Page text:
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September 29, 2005 Article

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Fed Cup and Davis Cup 2005

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Ray Bowers

This year's Fed Cup featured an abbreviated look, where only eight nations instead of sixteen competed for the championship as members of World Group 1. If the idea was to improve participation among the top female stars there was partial success. The scheme also reduced the likelihood of one-sided early-round match-ups.

This year's champion was decided in a final-round confrontation between Russia and France, who also met in last year's final. As usual, the meeting consisted of four singles matches followed by one doubles over two days. The place was Court Philippe Chatrier at Roland Garros--the world's foremost clay-court arena, a wonderful stage for the world's team championship. The 15,000 impassioned watchers on September 17-18 saw tennis of the highest intensity. Elena Dementieva won two singles and, with Dinara Safina, the doubles, to account for Russia's 3-2 victory. All three matches of the second day were split-setters. Dementieva's achievement was of historic quality. To her credit, in her glory she made sure to speak of the critical contribution of teammate Myskina in the previous round.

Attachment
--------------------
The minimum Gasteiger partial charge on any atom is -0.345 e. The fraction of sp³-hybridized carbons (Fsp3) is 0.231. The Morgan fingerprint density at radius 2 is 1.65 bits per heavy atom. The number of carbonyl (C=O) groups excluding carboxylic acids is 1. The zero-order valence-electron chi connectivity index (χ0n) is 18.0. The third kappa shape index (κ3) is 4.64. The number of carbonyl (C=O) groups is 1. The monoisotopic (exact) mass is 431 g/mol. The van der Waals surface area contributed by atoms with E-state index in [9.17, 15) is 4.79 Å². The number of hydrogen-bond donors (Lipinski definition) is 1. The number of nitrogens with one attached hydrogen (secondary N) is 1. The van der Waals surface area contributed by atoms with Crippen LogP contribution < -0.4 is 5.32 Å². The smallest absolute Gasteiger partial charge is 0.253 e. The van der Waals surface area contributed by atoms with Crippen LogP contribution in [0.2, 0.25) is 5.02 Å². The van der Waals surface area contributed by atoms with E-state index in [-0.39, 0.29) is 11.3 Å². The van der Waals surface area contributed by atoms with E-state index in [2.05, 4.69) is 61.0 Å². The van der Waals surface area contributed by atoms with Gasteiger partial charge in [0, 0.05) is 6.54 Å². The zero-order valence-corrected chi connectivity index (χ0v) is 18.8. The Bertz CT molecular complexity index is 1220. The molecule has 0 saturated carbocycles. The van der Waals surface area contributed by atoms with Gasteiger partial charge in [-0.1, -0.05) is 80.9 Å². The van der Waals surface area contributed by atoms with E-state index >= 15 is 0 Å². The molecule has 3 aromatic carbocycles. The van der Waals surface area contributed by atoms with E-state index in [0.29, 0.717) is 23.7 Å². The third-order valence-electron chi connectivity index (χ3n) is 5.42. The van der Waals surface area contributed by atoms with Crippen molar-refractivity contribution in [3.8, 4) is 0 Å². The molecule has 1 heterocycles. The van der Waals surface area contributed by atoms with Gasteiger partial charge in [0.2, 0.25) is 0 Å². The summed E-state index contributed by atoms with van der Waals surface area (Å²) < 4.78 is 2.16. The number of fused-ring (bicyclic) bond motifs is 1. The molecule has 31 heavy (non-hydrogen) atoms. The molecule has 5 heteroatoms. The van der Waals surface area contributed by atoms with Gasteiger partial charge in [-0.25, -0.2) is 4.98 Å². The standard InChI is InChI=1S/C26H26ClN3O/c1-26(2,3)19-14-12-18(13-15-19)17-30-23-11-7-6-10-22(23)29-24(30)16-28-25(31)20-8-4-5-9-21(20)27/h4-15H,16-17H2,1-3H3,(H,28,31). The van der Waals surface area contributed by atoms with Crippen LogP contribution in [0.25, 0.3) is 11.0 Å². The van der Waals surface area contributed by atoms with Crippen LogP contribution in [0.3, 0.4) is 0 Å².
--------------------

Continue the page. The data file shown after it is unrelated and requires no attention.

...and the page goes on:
There were also interesting moments in the earlier rounds. In first-round action April 23-24 in Florida, Americans Venus Williams and Lindsay Davenport produced a comfortable victory over a Belgian team lacking injury-troubled Clijsters and Henin-Hardenne. Meanwhile, Dementieva won two singles matches and Bovina one in Russia's victory over Italy on Brindisi clay. (In the other first-round meets, France advanced over Austria, Spain over Argentina.)

Both France and Russia passed semi-final tests July 9-10, shortly after Wimbledon. Mauresmo captured two singles wins and Mary Pierce a third to bring host-nation France a quick victory over Spain on an outdoor hard surface. Meanwhile on indoor clay in Moscow, the Russians squared off against a U.S. team led by Venus Williams. American hopes largely rested on the possibility of two singles wins and a doubles win by Venus. But Anastasia Myskina defeated Venus in the opening match. It was enough to assure a Russian triumph, as neither Jill Craybas nor Mashona Washington, who shared the #2 singles position for the Americans, proved able to take a set from Dementieva or Myskina.